Colts Running Back Joseph Addai Judges Himself Same Away Whatever the Circumstance
INDIANAPOLIS – Joseph Addai said his approach hasn't changed.
Addai, the Colts' fifth-year running back and a former Pro Bowl selection, said just as he cared little about statistics and the analysis of those outside the team the past couple of seasons, he has paid little attention to those things lately.
Sure, Addai rushed for nearly 100 yards this past Sunday.
And yes, Addai said he knows there are those who believe he's playing better than ever, but he said while he is enjoying football as much as he ever has – and while he said that may translate to solid play on the field – he said statistics aren't imant. He said they weren't important in the past.
And he said putting up impressive ones doesn't change his stance.
"That's the thing – I think people are giving the Colts' running game, and the running back, too much credit," Addai said Thursday as the Colts (1-1) prepared to play the Denver Broncos (1-1) at INVESCO Field at Mile High in Denver.
Addai, who rushed for more than 1,000 yards in each of his first two seasons, rushed for 544 yards in 12 games in 2008, then 828 in 15 games last season. Through two games this season, he has rushed 30 times for 136 yards for an average of 4.5 yards per carry.
With backup running back Donald Brown having rushed for 69 yards on 16 carries, the Colts – after finishing 31st and 32nd in the NFL in rushing the past two seasons – rank 18th in the category this season.
The Colts rank second in the NFL in total offense and first in passing.
"We certainly would love to have that kind of balance each and every week, but every week is a little different," Colts Head Coach Jim Caldwell said. "Every week depends on the situation. It depends on how the opponent decides to play the game. So we can't say that week in and week out it is going to be exactly that way.
"We may strive to have as much balance as we would like to have had in that game, but chances are there may be a little compromise between the extremes."
Addai said that's the reason he puts little importance on statistics, and that his point can be seen in contrasting the Colts' Week Two games the past two seasons. A year ago in Week Two, Addai rushed for 32 yards on six carries – an average for 5.3 yards per carry – against Miami, a game in which the Colts held possession less than a quarter.
On Sunday night, in a victory over the Giants, the Colts controlled the game's momentum and held possession 35:06.
Addai rushed for 92 yards on 20 carries, an average of 4.6 yards per carry.
The difference in the performances, Addai said, came down to opportunity and game circumstance as much as any other factor.
"In-house, we understand we can run the ball," Addai said. "It's just if we get the opportunities. Early on, I think we're getting those opportunities and making the best out of them."
Addai's approach to statistics, as well as his approach on a daily and weekly basis in recent seasons,
has impressed teammates who say he's a relatively rare running back who plays within the system and worries little about numbers.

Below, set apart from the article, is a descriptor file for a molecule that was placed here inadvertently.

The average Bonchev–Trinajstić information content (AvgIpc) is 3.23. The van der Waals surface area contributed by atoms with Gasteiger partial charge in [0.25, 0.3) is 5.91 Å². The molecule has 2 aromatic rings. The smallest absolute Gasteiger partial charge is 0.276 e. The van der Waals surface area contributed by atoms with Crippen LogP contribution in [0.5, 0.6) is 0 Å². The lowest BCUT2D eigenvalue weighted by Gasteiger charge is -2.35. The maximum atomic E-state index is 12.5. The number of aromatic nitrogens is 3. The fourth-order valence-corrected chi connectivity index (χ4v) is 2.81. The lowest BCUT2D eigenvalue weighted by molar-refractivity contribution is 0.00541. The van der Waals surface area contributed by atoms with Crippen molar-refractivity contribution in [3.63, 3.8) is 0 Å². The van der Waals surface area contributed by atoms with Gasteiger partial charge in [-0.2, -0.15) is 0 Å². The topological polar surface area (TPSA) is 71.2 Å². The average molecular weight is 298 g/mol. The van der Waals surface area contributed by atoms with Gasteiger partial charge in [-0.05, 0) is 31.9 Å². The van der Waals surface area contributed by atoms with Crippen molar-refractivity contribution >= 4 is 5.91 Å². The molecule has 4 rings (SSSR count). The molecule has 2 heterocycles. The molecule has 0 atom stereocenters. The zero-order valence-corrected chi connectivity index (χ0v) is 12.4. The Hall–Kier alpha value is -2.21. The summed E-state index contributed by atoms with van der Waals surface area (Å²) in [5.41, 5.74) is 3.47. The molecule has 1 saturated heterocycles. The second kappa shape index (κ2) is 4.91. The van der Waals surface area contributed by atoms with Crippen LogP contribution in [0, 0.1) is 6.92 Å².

"Over the years, he hasn't gotten the opportunities that he probably wanted to have," offensive tackle Ryan Diem said. "He stuck with it. He hasn't given up on us or the system. He understands that we're going to take advantage of what the defense gives us. If that lends itself to passing a bunch, then he's going to sit in there and block.
"Now that he's gotten the opportunities to run, he's taken advantage of those opportunities. He's doing a great job."
Addai, who throughout his Colts career has talked more of being a complete running back than just a runner, said early in his fifth season an increased knowledge of the game has allowed him to improve on the field.
"It's my fifth year, and I don't want to say it's coming to me easy, but I'm starting to understand it a lot better," Addai said. "I'm seeing it clearly. . . . This season, I've started seeing myself into the flow."
Addai for the past several seasons has said one of his goals is to have complete understanding of the offense – a receiver's role on a given play, a tight end's role, etc.
"I think I'm getting to that point," he said. "I'm understanding what the defense might do before they actually do it. I understand when I'm one-on-one with a linebacker what he might be thinking. That only happens with time and being patient.
"That's the big thing, not getting discouraged with something maybe going wrong."
And Addai said while he always has had fun playing football, that knowledge – knowledge that comes with confidence and experience – has made it all the more enjoyable.
"With time, getting older, it's not stress," he said. "I'm past that learning point, of being a rookie. I'm past trying to get everything where I have to learn on the go. When something new comes in, I can get it quicker."
And while Addai said he knows observers may judge him and all running backs on statistics, he said he looks at things from what he considers a more realistic point of view. He said he has heard people say that he is "back," and when discussing it Thursday, he shook his head.
"I never understood that," Addai said, adding that in another sense, he did understand: "At the same time, I put myself in fans' shoes. I was never mad about that, but I have to keep a level head and understand what's going on, which I do. That's kind of how I go about it.
"You look at it in different ways. You look at it in the playoffs and the Super Bowl (last season). We had the chance to run, and we were able to do it. It's not so much that we can't do it. It's just when we get the opportunity, I think we make the most of it.
"We're kind of making a statement early on that whoever is saying the Colts can't run, I think we're trying to prove them wrong week-by-week."